Pericles dominated Athens in the middle third of the fifth century, B.C. By the time he rose to power the Athenian democracy had already formed its distinctive institutions and had used its role in the national opposition to Persia to create a maritime empire that dominated the eastern Mediterranean and controlled the grain trade from the Crimea. Pericles was a realist, who used the tribute from the Delian League not only to maintain Athenian naval supremacy, but also to pay the Athenians to perform their duties as citizens and to finance major public works projects. (They got the Parthenon; we get Mapplethorpe.) He proposed a law to limit Athenian citizenship to those born of citizens on both sides. There is reason to believe that he openly spoke of Athenian hegemony over other Greek cities as a “tyranny.” He did not pretend respect for the moral and religious ideals of Athens. He left his wife and took a foreign mistress and then tried to get citizen status for their son. (After his death the son, Pericles “Junior,” was granted citizenship.) He passed his time with Anaxagoras, who proclaimed the sun no god but a hot rock about the size of Southern Greece, and with Protagoras, for whom “Man was the measure of all things.” Pericles combined clear-eyed political realism with what amounted to open contempt for traditional values. He died shortly after involving Athens in yet another of the imperialistic wars that had marked his rule. Periclean democracy collapsed a generation after his death and the restored democracy of 403 proclaimed its attachment to the moralistic Solonian regime of the early sixth century, not to the antitraditional Periclean model.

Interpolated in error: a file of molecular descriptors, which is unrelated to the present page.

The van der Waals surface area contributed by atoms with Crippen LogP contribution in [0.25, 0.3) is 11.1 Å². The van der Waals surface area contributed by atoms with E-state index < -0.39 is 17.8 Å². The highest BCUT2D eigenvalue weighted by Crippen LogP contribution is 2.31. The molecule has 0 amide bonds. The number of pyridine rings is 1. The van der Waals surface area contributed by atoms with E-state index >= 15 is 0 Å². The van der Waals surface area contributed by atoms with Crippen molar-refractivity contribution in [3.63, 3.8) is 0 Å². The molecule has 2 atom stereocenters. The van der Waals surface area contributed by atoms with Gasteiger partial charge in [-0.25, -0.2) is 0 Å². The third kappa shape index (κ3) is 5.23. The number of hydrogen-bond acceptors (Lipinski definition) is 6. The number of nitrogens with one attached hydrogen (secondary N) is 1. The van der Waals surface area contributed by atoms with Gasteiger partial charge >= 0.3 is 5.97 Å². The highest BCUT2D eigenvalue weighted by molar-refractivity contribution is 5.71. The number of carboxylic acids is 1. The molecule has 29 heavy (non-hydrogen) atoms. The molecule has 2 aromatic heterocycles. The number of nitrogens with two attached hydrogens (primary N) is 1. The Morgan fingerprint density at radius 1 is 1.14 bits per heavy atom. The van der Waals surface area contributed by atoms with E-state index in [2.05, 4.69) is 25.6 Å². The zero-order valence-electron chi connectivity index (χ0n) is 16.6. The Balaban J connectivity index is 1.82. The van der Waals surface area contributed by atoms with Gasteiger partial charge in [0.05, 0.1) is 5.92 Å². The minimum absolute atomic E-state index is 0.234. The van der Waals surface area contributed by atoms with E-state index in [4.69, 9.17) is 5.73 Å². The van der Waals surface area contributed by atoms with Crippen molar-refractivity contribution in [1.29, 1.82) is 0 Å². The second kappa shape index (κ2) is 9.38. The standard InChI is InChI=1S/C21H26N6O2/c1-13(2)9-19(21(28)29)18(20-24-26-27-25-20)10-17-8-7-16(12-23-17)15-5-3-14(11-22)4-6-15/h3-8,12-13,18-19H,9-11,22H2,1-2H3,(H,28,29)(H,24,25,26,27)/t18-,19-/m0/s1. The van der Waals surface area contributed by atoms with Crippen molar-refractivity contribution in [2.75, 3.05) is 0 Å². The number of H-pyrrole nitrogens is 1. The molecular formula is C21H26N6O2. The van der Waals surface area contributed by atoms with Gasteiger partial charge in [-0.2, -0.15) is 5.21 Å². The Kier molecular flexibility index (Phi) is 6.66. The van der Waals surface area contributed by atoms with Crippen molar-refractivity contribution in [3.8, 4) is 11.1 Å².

Nineteen-year-old Gaius Octavius found himself adopted by his uncle Julius Caesar after the latter’s assassination in 44 B.C. The old Republic of aristocratic hegemony tempered by annual elections and tribunician vetoes had succumbed to the pressures created by Rome’s dominance of the Mediterranean following her victory over Carthage in the late third century. The date of the crisis of the old Republic is debatable. 1 see it in the attempt by the patrician Claudian family to assume virtual control over the Roman system by means of the brilliant young aristocrat, Tiberius Gracchus, tribune for 133. Under the guise of providing farms for Roman soldiers, Gracchus attempted to seize all the public land in Italy to be distributed by a committee consisting of himself, his teenage brother, Gaius, and his father-in-law, Appius Claudius, the richest man in Rome. To support his plan, he seized control of the tax revenues of the wealthiest state in the Mediterranean, Asia. A riot led by the Pontifex Maximus ended in Tiberius’ death, but the lesson that a combination of welfare for the “deserving poor” and imperialism for the ambitious rich could be the basis for power was well learned by the Roman aristocracy. By 44 B.C. the Mediterranean was in ruins and most of the old Roman nobility dead. The free state was lost, according to Cicero, but it was a “crisis without alternative,” in the words of German historian Christian Meier. No other system seemed acceptable. Julius Caesar sought the imposition of a monarchy, openly asserting the death of the old regime. The knives of Brutus and Cassius vetoed the proposal. Octavian, as Gaius Octavius was called after his adoption, had another plan. He proclaimed the restoration of the old Republic.